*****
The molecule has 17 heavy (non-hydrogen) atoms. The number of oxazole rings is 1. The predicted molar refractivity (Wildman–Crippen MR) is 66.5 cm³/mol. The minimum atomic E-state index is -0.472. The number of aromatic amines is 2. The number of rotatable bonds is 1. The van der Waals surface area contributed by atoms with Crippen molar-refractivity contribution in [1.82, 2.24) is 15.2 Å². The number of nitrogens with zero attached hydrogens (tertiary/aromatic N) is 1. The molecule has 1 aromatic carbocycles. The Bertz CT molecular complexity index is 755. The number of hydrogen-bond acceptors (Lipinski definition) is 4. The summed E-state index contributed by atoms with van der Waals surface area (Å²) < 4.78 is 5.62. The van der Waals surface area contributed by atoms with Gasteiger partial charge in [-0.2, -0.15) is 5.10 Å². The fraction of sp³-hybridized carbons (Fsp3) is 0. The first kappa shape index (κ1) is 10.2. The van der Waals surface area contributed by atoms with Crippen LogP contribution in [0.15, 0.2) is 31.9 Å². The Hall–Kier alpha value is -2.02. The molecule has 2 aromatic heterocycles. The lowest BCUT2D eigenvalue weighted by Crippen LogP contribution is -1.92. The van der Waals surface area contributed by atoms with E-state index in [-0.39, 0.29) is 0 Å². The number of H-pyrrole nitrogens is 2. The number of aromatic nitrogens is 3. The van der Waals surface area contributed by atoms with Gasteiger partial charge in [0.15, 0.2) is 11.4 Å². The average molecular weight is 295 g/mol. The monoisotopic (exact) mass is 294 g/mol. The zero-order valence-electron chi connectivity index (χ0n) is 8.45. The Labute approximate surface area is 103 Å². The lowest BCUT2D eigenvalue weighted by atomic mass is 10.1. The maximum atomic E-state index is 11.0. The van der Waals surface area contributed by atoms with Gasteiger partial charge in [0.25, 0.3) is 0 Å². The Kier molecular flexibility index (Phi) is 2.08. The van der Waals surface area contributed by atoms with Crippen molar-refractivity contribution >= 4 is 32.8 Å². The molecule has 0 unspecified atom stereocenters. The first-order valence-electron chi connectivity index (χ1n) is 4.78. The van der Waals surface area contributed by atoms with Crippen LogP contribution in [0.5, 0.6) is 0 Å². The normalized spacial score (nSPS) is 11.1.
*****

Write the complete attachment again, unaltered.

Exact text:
The molecule has 17 heavy (non-hydrogen) atoms. The number of oxazole rings is 1. The predicted molar refractivity (Wildman–Crippen MR) is 66.5 cm³/mol. The minimum atomic E-state index is -0.472. The number of aromatic amines is 2. The number of rotatable bonds is 1. The van der Waals surface area contributed by atoms with Crippen molar-refractivity contribution in [1.82, 2.24) is 15.2 Å². The number of nitrogens with zero attached hydrogens (tertiary/aromatic N) is 1. The molecule has 1 aromatic carbocycles. The Bertz CT molecular complexity index is 755. The number of hydrogen-bond acceptors (Lipinski definition) is 4. The summed E-state index contributed by atoms with van der Waals surface area (Å²) < 4.78 is 5.62. The van der Waals surface area contributed by atoms with Gasteiger partial charge in [-0.2, -0.15) is 5.10 Å². The fraction of sp³-hybridized carbons (Fsp3) is 0. The first kappa shape index (κ1) is 10.2. The van der Waals surface area contributed by atoms with Crippen LogP contribution in [0.15, 0.2) is 31.9 Å². The Hall–Kier alpha value is -2.02. The molecule has 2 aromatic heterocycles. The lowest BCUT2D eigenvalue weighted by Crippen LogP contribution is -1.92. The van der Waals surface area contributed by atoms with E-state index in [-0.39, 0.29) is 0 Å². The number of H-pyrrole nitrogens is 2. The number of aromatic nitrogens is 3. The van der Waals surface area contributed by atoms with Gasteiger partial charge in [0.15, 0.2) is 11.4 Å². The average molecular weight is 295 g/mol. The monoisotopic (exact) mass is 294 g/mol. The zero-order valence-electron chi connectivity index (χ0n) is 8.45. The Labute approximate surface area is 103 Å². The lowest BCUT2D eigenvalue weighted by atomic mass is 10.1. The maximum atomic E-state index is 11.0. The van der Waals surface area contributed by atoms with Gasteiger partial charge in [0.25, 0.3) is 0 Å². The Kier molecular flexibility index (Phi) is 2.08. The van der Waals surface area contributed by atoms with Crippen molar-refractivity contribution >= 4 is 32.8 Å². The molecule has 0 unspecified atom stereocenters. The first-order valence-electron chi connectivity index (χ1n) is 4.78. The van der Waals surface area contributed by atoms with Crippen LogP contribution in [0.5, 0.6) is 0 Å². The normalized spacial score (nSPS) is 11.1.